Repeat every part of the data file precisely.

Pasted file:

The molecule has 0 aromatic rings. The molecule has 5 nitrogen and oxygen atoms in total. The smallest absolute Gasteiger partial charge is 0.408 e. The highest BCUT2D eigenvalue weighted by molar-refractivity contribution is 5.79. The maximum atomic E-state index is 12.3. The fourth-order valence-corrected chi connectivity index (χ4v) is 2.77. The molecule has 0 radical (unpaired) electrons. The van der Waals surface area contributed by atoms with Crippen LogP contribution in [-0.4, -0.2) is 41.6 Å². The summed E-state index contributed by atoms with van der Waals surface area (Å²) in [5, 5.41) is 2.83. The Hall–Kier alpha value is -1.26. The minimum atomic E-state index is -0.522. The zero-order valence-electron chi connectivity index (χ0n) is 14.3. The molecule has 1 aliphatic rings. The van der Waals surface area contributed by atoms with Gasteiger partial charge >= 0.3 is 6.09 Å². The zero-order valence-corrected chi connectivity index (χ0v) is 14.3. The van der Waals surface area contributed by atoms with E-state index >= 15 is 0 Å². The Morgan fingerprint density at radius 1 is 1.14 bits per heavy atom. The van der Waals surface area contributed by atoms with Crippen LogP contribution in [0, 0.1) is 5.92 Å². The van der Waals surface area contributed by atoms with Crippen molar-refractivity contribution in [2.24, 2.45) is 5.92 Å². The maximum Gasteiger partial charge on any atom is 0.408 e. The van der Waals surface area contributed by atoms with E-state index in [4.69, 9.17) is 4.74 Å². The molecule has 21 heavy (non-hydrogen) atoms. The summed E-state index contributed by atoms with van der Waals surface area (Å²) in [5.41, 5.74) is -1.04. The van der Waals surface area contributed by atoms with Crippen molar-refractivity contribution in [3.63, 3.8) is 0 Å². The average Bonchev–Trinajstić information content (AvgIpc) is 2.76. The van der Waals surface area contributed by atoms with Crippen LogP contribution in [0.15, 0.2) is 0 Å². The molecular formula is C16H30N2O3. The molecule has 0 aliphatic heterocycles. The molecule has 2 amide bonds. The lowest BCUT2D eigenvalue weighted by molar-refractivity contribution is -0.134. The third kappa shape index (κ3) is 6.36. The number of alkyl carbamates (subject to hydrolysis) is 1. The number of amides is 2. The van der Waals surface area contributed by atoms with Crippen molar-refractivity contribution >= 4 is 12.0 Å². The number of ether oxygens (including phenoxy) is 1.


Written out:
The molecule has 0 aromatic rings. The molecule has 5 nitrogen and oxygen atoms in total. The smallest absolute Gasteiger partial charge is 0.408 e. The highest BCUT2D eigenvalue weighted by molar-refractivity contribution is 5.79. The maximum atomic E-state index is 12.3. The fourth-order valence-corrected chi connectivity index (χ4v) is 2.77. The molecule has 0 radical (unpaired) electrons. The van der Waals surface area contributed by atoms with Crippen LogP contribution in [-0.4, -0.2) is 41.6 Å². The summed E-state index contributed by atoms with van der Waals surface area (Å²) in [5, 5.41) is 2.83. The Hall–Kier alpha value is -1.26. The minimum atomic E-state index is -0.522. The zero-order valence-electron chi connectivity index (χ0n) is 14.3. The molecule has 1 aliphatic rings. The van der Waals surface area contributed by atoms with Gasteiger partial charge >= 0.3 is 6.09 Å². The zero-order valence-corrected chi connectivity index (χ0v) is 14.3. The van der Waals surface area contributed by atoms with E-state index >= 15 is 0 Å². The Morgan fingerprint density at radius 1 is 1.14 bits per heavy atom. The van der Waals surface area contributed by atoms with Crippen LogP contribution in [0, 0.1) is 5.92 Å². The van der Waals surface area contributed by atoms with Crippen molar-refractivity contribution in [2.24, 2.45) is 5.92 Å². The maximum Gasteiger partial charge on any atom is 0.408 e. The van der Waals surface area contributed by atoms with E-state index in [4.69, 9.17) is 4.74 Å². The molecule has 21 heavy (non-hydrogen) atoms. The summed E-state index contributed by atoms with van der Waals surface area (Å²) in [5.41, 5.74) is -1.04. The van der Waals surface area contributed by atoms with Crippen molar-refractivity contribution in [3.63, 3.8) is 0 Å². The average Bonchev–Trinajstić information content (AvgIpc) is 2.76. The van der Waals surface area contributed by atoms with Crippen LogP contribution in [0.15, 0.2) is 0 Å². The molecular formula is C16H30N2O3. The molecule has 0 aliphatic heterocycles. The molecule has 2 amide bonds. The lowest BCUT2D eigenvalue weighted by molar-refractivity contribution is -0.134. The third kappa shape index (κ3) is 6.36. The number of alkyl carbamates (subject to hydrolysis) is 1. The number of amides is 2. The van der Waals surface area contributed by atoms with Crippen molar-refractivity contribution >= 4 is 12.0 Å². The number of ether oxygens (including phenoxy) is 1.